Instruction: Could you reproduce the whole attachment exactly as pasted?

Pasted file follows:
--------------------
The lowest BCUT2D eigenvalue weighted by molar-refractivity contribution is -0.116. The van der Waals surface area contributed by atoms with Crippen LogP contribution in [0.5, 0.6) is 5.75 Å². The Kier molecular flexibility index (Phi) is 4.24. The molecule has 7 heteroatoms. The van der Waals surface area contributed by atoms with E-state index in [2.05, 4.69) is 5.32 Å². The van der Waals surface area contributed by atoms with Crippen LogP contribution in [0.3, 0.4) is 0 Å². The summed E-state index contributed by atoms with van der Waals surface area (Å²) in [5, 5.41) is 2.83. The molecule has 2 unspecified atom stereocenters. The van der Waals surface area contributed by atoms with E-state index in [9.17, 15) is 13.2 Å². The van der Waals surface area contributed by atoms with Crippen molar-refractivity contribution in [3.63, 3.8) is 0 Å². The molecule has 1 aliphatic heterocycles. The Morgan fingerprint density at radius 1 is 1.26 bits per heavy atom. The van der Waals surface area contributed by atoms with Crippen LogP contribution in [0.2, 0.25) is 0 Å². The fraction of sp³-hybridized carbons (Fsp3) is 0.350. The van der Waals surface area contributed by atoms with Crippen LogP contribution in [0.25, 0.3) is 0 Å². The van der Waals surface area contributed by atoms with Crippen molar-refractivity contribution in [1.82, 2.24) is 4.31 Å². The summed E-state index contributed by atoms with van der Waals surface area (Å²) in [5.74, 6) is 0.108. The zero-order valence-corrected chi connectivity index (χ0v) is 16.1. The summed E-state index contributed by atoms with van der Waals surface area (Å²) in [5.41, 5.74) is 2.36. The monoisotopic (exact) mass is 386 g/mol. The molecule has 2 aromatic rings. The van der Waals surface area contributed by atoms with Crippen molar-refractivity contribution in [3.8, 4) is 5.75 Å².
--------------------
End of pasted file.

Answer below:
The lowest BCUT2D eigenvalue weighted by molar-refractivity contribution is -0.116. The van der Waals surface area contributed by atoms with Crippen LogP contribution in [0.5, 0.6) is 5.75 Å². The Kier molecular flexibility index (Phi) is 4.24. The molecule has 7 heteroatoms. The van der Waals surface area contributed by atoms with E-state index in [2.05, 4.69) is 5.32 Å². The van der Waals surface area contributed by atoms with Crippen LogP contribution in [0.3, 0.4) is 0 Å². The summed E-state index contributed by atoms with van der Waals surface area (Å²) in [5, 5.41) is 2.83. The molecule has 2 unspecified atom stereocenters. The van der Waals surface area contributed by atoms with E-state index in [9.17, 15) is 13.2 Å². The van der Waals surface area contributed by atoms with Crippen molar-refractivity contribution in [3.63, 3.8) is 0 Å². The molecule has 1 aliphatic heterocycles. The Morgan fingerprint density at radius 1 is 1.26 bits per heavy atom. The van der Waals surface area contributed by atoms with Crippen LogP contribution in [0.2, 0.25) is 0 Å². The fraction of sp³-hybridized carbons (Fsp3) is 0.350. The van der Waals surface area contributed by atoms with Crippen LogP contribution in [0.25, 0.3) is 0 Å². The van der Waals surface area contributed by atoms with Crippen molar-refractivity contribution in [1.82, 2.24) is 4.31 Å². The summed E-state index contributed by atoms with van der Waals surface area (Å²) in [5.74, 6) is 0.108. The zero-order valence-corrected chi connectivity index (χ0v) is 16.1. The summed E-state index contributed by atoms with van der Waals surface area (Å²) in [5.41, 5.74) is 2.36. The monoisotopic (exact) mass is 386 g/mol. The molecule has 2 aromatic rings. The van der Waals surface area contributed by atoms with Crippen molar-refractivity contribution in [3.8, 4) is 5.75 Å².